WASHINGTON – The U.S. House passed a fee-reauthorization bill for the Food and Drug Administration on Wednesday that would triple the amount of time medical device companies have to report malfunctions of some higher-risk products.
The change, outlined in a statement included by reference in the bill, would give companies 90 days to report product malfunctions, replacing the current 30-day deadline. The bill would also allow companies to summarize previously reported product malfunctions, rather than filing detailed reports on each case.
The measure is part of a five-year piece of legislation that sets user fees device makers pay to the FDA to help the agency reduce the time it takes to review products and get them to market. The current fee bill expires this year.
Proponents say the changes would simplify the needlessly repetitive process of reporting known product problems. Critics warn that the policy may lead to even fewer reports of malfunctions that FDA officials already acknowledge are underreported. Either way, the bill would preserve the 30-day reporting requirement in cases in which a medical device causes or contributes to an actual patient injury.
Under the House bill, known as the FDA Reauthorization Act of 2017, companies would be able to ask the FDA to extend reporting deadlines and to allow manufacturers to summarize product malfunctions in some of the most serious types of devices. The FDA will consider industry proposals for malfunction summary reports for Class III devices like pacemakers and neurosurgical balloons, as well as less-risky Class II devices like hip replacement kits and breast-feeding pumps.
The Senate, meanwhile, has not yet voted on companion legislation that would forward the FDA fees bill to President Donald Trump for final approval.
An FDA spokeswoman on Wednesday declined to comment on the new policy while it is being considered by the Senate, except to point out that the proposal for quarterly summary reporting would not apply to cases of patient complications, injuries or deaths.
The Washington-based med-tech trade group AdvaMed, whose members include most of Minnesota's largest medical technology firms, endorsed the new policy.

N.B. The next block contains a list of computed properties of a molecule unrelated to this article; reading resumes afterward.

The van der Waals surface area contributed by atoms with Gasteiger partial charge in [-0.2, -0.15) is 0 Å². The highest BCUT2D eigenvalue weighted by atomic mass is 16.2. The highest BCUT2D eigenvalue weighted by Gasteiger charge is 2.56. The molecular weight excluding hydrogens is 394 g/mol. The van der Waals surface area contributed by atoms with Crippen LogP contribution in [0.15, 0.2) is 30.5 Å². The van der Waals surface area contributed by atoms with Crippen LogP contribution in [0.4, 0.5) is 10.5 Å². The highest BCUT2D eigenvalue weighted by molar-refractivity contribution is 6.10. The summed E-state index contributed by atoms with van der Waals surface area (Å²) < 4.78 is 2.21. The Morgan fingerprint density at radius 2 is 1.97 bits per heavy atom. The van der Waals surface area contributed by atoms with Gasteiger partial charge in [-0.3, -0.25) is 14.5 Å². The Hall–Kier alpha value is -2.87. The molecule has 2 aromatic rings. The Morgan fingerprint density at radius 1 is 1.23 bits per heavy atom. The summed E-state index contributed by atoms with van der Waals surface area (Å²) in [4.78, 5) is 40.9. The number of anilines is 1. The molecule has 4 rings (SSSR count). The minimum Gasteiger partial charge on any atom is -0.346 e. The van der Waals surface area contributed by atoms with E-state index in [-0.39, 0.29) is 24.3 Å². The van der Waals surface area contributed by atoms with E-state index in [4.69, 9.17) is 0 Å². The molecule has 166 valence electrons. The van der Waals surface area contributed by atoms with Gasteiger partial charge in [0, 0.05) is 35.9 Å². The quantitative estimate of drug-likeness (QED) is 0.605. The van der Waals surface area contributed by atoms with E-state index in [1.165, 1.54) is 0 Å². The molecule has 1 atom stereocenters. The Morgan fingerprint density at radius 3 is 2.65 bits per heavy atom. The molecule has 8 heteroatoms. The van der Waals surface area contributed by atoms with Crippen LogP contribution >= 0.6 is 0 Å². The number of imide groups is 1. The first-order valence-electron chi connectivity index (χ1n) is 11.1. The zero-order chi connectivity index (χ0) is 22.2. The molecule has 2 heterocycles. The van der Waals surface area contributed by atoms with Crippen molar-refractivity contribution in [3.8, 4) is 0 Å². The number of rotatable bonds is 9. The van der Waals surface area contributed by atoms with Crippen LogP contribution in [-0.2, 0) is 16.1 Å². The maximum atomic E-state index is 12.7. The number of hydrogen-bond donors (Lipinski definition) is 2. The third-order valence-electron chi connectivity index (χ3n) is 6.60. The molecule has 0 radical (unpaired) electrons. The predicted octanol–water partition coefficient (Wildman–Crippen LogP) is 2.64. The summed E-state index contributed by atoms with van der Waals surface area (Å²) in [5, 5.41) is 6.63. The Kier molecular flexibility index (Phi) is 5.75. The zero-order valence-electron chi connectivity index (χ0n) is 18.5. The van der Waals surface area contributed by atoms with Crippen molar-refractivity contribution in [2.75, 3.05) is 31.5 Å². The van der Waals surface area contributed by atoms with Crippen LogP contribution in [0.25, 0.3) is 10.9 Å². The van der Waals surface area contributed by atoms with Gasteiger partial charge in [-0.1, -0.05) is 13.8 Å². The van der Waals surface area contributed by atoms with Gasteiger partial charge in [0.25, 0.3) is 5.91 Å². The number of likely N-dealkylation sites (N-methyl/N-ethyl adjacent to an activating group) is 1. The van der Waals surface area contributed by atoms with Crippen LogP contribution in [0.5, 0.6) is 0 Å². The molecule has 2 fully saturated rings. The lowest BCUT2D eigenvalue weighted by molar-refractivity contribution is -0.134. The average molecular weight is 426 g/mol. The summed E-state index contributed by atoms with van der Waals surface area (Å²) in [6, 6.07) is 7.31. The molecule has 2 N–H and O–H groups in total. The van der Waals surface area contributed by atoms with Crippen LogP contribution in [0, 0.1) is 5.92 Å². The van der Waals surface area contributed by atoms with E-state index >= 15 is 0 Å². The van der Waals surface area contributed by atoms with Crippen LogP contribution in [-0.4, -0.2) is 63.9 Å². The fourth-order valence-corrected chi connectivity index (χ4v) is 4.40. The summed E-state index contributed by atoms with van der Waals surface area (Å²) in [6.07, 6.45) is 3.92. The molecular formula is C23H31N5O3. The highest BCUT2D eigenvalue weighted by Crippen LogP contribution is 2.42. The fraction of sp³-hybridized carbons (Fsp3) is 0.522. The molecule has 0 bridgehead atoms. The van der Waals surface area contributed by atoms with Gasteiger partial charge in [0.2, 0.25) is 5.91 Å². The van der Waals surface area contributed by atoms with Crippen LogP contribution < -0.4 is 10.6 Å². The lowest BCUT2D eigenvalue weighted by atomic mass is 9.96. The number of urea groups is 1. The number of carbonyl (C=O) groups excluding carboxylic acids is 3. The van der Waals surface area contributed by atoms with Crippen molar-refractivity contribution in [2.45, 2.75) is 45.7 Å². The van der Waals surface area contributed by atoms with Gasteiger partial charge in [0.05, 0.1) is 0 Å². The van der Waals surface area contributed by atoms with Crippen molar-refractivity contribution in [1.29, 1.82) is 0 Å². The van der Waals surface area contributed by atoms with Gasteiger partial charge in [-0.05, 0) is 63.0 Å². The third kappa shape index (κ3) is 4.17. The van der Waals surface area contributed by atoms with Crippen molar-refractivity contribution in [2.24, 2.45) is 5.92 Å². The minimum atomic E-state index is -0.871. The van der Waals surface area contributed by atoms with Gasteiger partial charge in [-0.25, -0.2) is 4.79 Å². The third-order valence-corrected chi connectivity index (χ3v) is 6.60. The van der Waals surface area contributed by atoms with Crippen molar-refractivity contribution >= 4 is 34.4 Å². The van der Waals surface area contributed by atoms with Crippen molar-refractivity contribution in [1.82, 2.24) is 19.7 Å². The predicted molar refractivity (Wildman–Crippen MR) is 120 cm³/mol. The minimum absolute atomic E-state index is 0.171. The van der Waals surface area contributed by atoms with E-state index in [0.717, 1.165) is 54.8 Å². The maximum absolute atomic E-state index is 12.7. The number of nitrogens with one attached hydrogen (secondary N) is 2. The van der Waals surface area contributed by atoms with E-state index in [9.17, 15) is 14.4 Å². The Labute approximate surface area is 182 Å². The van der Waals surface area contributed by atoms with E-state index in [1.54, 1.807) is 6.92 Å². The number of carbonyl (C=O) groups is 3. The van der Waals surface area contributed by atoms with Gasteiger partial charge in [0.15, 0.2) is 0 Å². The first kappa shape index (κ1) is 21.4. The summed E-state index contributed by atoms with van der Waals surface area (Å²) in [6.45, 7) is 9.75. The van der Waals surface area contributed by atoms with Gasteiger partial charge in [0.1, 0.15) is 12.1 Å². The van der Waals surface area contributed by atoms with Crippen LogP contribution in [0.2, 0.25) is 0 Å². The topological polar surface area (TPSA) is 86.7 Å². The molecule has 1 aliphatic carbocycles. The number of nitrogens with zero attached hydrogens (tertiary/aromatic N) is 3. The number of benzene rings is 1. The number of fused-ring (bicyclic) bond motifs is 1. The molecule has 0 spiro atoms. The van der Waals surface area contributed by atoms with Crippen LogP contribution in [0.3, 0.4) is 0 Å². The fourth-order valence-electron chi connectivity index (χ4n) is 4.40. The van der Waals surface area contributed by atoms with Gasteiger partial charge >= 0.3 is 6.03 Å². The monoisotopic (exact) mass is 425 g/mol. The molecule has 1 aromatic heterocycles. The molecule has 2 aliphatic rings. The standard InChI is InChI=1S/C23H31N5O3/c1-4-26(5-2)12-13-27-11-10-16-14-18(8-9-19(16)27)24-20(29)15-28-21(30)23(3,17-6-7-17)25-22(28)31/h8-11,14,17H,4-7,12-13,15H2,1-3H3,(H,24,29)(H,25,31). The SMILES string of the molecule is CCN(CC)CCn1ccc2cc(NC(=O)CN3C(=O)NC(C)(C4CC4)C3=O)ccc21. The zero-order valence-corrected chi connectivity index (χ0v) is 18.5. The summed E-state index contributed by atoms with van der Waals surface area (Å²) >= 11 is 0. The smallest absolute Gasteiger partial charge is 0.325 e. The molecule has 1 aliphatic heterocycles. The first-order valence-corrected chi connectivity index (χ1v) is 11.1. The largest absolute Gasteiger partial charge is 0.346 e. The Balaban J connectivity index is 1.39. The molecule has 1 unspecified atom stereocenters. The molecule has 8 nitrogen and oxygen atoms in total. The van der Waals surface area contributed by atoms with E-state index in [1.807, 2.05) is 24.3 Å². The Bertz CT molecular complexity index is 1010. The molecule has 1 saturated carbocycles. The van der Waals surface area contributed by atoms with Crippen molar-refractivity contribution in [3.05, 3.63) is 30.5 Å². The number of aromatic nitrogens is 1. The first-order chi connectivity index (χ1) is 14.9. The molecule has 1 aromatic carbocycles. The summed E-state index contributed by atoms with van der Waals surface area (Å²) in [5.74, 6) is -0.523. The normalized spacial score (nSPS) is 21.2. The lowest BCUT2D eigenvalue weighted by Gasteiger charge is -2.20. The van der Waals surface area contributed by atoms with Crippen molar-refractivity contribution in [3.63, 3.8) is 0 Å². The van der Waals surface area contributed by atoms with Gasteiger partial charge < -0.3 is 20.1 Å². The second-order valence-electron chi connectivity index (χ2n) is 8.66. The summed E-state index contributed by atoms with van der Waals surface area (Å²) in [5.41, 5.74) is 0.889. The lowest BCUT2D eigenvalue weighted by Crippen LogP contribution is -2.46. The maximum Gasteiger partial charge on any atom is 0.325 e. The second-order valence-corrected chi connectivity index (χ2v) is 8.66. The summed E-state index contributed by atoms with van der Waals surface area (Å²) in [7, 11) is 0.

"AdvaMed supports the malfunction summary provision in the new user fee agreement," Janet Trunzo, a senior executive vice president with the lobbying group, said in a statement. "This provision will allow the agency to better focus its resources on more serious reportable events.
"Any incident involving serious injury or death is characterized as an adverse event, and therefore subject to FDA's reporting requirements and are not subject to the summary provision," Trunzo said.
She added that quarterly summary reporting would only be allowed for malfunction incidents that are well-understood and familiar to the agency; any new type of malfunction incident not previously reported to the FDA would still have to be reported to the agency as an individual report.
Minneapolis-based med-tech regulatory attorney Mark DuVal said "the last thing anyone would want" would be for important new information about device problems to be withheld from the medical community for an extra 60 days. However, the current system of reporting all product malfunctions on individual FDA medical device reports (often called "MDRs") creates a lot of work for companies but does little to inform doctors about issues that are already known.
"A lot of MDRs are really boilerplate and repetitive," DuVal said of the malfunction reports. "It would be nice to be able bundle them."
Consumer and research groups wonder whether the new rules would limit public access to information. Jack Mitchell of the National Center for Health Research said it's already difficult for experts to recognize developing trends in implantable medical device problems, and the proposed change would not help.
"It will exacerbate the tendency to underreport," Mitchell said. "Loosening up [the reporting rules] doesn't seem to us a good idea."
Dr. Michael Carome, director of health research at the consumer group Public Citizen, was relieved to learn that patient deaths and injuries would still be reported in individual reports within 30 days of a device maker learning of them. Still, understanding malfunctions as soon as possible can be a way of heading off deaths and injuries.
"Here we have a policy that makes [the] industry happy but puts public health at risk," Carome said.
Medtronic, Boston Scientific and Abbott Laboratories, device makers with large Minnesota operations, declined to comment on the legislation Wednesday, referring questions to AdvaMed.
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